We all live in a Doomed Submarine: TALES FROM THE VOID
I have a theory about why, in recent gaming memory, I've seen the mixture of Victorian era Britain and Lovecraftian mythos combined to great effect. It's worth pointing out that, though Lovecraft was undoubtedly a White Supremacist who greatly admired British culture (to the detriment of almost all others), he himself was American, wrote works based in America, and was writing in the Interwar period. Yet very often we see the tentacled horrors and mad gods of Cthulhu and Hastur and all the rest transplanted in time and space (how appropriate) to Victorian England. Why?
As a roundabout way of answering that, one should first understand that a key theme in Lovecraft's fiction is the sensation of helplessness before a universe that is far, far deeper and more mysterious than anything dreamt of in our civilization. Taking this somewhat nihilistic point of view, even the mightiest of mankind's pitiful nations is but a speck in the galactic continuum. And what better nation to poke fun at than the British Empire of Victoria?
For indeed, that is the tone of games like Tales from The Void. Less dire stakes, more taking the piss out of tea time, prim and proper behaviour and god and country. There's something immensely satisfying about watching staunch British stoicism slam up against a crashing wave of cosmic madness.
Tales from the Void is a squad-based RTS game from Danish indie developer Porta Play. The plot is pure pulp at its best: in June of 1916, a British submarine, HMS E18, is equipped with an experimental weapon that will supposedly end the war with Germany in one swift stroke. Upon activation of the weapon, however, the submarine and her crew are mysteriously transported to what appears to be an asteroid field in outer space. Donning diving suits, the crew sets out to explore their surroundings to try to find a way home. From there, you must carefully manage your food and air while conducting missions to retrieve supplies and tools. Unfortunately, your progress is made all the more difficult by the presence of bizarre alien creatures who see your brave marines as little more than an afternoon snack.
As captain of the ship, you control a squad of varying size to every detail. You assign and equip individual soldiers and manage their movements individually, with some limited AI commands (i.e. follow a specific soldier, aim fire at a location, etc.). The missions take place in a 3-dimensional environment, with a third person perspective centered around the soldier you're currently controlling. The environment has an odd medium between outer space and walking on the ocean floor. Projectiles, for instance, move quite sluggishly, as do your men, and gravity, though constant, is murky and slow. This bears mentioning, because one of the chief ways your soldiers will expire is from falling off the edges of the asteroids. This is kind of a pain, because the pathfinding AI isn't always great, and though you can literally draw out a path of movement, doing so for 5 soldiers can be annoyingly complex. On more than one occasion I flicked between members of the squad, only to vaguely hear a soldier slithering to his untimely death, the victim of clumsiness and nothing more.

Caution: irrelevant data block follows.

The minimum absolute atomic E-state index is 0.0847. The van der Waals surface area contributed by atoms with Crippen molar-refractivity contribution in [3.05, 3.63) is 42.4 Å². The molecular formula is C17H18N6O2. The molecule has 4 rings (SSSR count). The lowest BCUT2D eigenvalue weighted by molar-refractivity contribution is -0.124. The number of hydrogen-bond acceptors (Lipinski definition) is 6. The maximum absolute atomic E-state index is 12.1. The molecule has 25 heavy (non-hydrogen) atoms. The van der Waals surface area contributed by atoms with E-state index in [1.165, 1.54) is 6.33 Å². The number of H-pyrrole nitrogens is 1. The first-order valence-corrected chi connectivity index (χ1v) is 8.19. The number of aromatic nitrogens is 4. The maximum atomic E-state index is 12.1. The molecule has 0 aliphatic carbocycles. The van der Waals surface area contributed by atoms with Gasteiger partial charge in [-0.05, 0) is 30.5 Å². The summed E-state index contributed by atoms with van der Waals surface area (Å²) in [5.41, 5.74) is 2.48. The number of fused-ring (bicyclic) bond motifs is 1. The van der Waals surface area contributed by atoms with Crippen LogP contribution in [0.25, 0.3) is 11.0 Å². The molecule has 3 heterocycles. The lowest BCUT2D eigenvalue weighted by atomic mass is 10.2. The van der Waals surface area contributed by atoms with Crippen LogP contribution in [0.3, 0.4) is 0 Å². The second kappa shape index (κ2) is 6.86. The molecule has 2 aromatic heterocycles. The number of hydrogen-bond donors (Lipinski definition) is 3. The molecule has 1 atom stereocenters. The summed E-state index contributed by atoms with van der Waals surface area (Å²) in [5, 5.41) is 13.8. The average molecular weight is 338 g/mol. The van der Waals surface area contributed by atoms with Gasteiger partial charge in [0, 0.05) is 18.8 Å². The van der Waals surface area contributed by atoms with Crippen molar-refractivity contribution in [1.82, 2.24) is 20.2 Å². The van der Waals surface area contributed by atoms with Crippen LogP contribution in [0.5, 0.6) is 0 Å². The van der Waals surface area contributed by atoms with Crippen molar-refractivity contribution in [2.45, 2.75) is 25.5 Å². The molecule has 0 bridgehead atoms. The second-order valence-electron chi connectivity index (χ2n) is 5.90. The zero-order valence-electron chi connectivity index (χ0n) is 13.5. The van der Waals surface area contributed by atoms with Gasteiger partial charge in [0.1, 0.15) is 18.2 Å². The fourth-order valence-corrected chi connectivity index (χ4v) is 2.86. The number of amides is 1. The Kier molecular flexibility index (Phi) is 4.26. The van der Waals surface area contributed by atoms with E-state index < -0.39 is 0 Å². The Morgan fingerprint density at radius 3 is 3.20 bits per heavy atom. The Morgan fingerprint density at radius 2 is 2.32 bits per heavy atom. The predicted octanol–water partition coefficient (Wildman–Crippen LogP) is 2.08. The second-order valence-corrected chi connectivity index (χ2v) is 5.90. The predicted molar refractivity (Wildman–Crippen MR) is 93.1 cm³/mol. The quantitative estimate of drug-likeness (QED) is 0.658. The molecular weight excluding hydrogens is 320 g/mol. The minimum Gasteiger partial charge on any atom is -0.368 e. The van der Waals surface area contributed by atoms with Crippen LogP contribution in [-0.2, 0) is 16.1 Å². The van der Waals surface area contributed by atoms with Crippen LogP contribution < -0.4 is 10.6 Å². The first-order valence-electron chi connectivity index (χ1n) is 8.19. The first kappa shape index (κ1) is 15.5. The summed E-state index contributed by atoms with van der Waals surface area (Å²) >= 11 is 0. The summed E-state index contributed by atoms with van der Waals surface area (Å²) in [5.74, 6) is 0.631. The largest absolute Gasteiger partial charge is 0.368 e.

Indeed, many of the enemies you encounter aren't too tough on their own, but instead rely on knockback attacks to send your men over the edge. There are even non-moving hazards that serve as obstacles which, if they existed in real life, would be easily avoidable, but because of the awkward movements of your men, are suddenly devastating doom inflicters. The game does try to compensate for these shortcomings with a great hint system, dropping clues in briefings and in-mission messages from characters. Still though, I can't help feeling that these boys may have had one too many tots of rum to be swaying about the way they do.
Yet despite these shortcomings, or maybe even because of them, I found myself immensely enjoying Tales from The Void. What the game gets right, and counts for a great deal in my book, is atmosphere. The aesthetic of the British WWI period meshes spectacularly well with the surreal weirdness of the Void. There's something delightfully charming about posh British accents and mannerisms confronted with baffling tentacled horrors. Your soldiers cheerfully bob about obeying your commands, and then dissolve into shrieks of dismay at the slightest provocation. It sounds annoying, but I actually couldn't help but be kind of amused by it. And there's plenty of joy to be found in your successes, too. When you manage to arrange the perfect ambush for a nightmare from beyond, and you rip a scuttling creature to shreds with a Lewis Gun, it's tremendously satisfying.
The creators of Tales from the Void are still working out some kinks - I have not yet addressed the bugs I encountered with playing in Windowed mode, but am willing to give them benefit of the doubt - so perhaps they'll iron out the wrinkles I've mentioned. But even if they don't, it's still a very fun little game. If you're interested in the schlockier, pulpier aspects of Lovecraft, and of Sci-Fi horror in general, Tales from The Void has a whale of a tale for you.